The pouring of water around two homeless men outside a Tim Hortons franchise by someone from the coffee shop was cruel and unnecessary, says a longtime Vancouver advocate for the homeless, who also encourages the company to be careful in how it handles the incident.
"I was horrified ... I didn't want to believe it," said Judy Graves after it was discovered someone with the downtown Robson café poured water under the two men while they were sleeping last Friday morning.
"It's been such a wet week, and everybody who is living outside is soaked right through to the skin ... and really have no way to dry out. To throw cold water into that situation is pretty cruel."
Graves, now retired, was the advocate for the homeless at Vancouver City Hall for more than two decades, often spending nights on the street to connect with people who needed help.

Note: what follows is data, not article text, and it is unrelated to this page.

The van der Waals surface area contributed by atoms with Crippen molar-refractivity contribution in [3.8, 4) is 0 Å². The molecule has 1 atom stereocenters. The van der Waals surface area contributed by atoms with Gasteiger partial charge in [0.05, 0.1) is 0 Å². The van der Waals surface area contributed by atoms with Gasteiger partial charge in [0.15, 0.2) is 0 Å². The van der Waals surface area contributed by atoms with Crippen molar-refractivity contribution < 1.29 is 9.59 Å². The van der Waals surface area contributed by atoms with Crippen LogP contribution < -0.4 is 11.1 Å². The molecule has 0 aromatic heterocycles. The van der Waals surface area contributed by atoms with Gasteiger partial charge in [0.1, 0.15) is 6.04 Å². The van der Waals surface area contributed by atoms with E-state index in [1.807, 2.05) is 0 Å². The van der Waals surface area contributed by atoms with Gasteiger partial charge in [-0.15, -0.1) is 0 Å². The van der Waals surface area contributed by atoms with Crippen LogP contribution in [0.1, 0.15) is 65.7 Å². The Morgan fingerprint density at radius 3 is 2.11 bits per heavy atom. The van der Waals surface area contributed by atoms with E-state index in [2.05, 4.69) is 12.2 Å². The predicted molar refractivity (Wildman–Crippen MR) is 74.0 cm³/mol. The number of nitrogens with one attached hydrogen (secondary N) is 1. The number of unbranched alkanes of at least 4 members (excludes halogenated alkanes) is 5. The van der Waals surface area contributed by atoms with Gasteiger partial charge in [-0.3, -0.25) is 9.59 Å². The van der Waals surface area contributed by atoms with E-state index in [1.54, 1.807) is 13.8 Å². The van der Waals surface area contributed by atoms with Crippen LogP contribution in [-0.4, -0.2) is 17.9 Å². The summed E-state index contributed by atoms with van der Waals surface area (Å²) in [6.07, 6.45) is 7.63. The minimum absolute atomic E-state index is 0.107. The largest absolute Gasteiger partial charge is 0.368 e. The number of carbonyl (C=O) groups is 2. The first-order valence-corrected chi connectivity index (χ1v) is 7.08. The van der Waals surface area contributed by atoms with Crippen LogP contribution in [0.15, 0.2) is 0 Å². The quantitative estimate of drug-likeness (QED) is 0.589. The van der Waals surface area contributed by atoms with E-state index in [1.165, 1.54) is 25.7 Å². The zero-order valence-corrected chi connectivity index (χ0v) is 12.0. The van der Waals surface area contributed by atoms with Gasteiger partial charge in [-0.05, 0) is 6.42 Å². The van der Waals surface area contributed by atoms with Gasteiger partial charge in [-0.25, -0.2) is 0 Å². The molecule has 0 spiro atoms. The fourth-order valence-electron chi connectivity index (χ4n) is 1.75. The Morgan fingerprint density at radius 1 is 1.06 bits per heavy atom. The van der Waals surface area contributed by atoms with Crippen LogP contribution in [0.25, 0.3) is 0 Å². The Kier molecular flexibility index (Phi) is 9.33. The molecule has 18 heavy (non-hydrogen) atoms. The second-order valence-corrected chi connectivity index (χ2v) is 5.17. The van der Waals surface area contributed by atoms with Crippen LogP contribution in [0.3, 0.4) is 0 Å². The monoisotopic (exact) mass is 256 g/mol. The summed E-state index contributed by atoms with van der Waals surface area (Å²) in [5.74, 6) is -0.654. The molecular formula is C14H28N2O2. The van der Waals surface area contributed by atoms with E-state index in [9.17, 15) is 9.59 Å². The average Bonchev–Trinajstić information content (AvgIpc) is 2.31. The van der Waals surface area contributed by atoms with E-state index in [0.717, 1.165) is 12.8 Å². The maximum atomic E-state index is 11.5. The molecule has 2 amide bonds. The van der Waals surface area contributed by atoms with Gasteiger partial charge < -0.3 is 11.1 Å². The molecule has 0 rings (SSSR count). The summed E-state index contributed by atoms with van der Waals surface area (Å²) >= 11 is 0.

Tim Hortons launched an internal investigation after reports of the incident became widespread on Twitter and Facebook, and called on a boycott of the Robson Street Tim Hortons location.
Graves urges the company to be careful about how it speaks about people "living rough," especially with its own employees.
"Very rare that someone working at lower levels of a company will not be reflecting attitude of the higher level of the company."
In an emailed statement, Tim Hortons has apologized and said the incident did not reflect company values. It said the franchise owner will make a "meaningful donation" to Belkin house, a Vancouver shelter.
'Not that hard' to ask homeless person to move
A Vancouver shelter operator said the donation is a step in the right direction.
"It will help a lot of people out that one donation. At the same time, they can reach out to organizations like ourselves to find out where they can refer someone," said Bill Briscall of Raincity Housing.
Businesses that want a homeless person to move from their storefronts have more compassionate options, said Graves.
She suggested calling the Downtown Vancouver Business Improvement Association to get one of their patrolling "downtown ambassadors" to talk to that person, or setting a time when he or she agrees to move on.
"If you're as polite with the person living on the street as you are with anyone else, they're pretty responsive. I don't think it's really that hard," said Graves.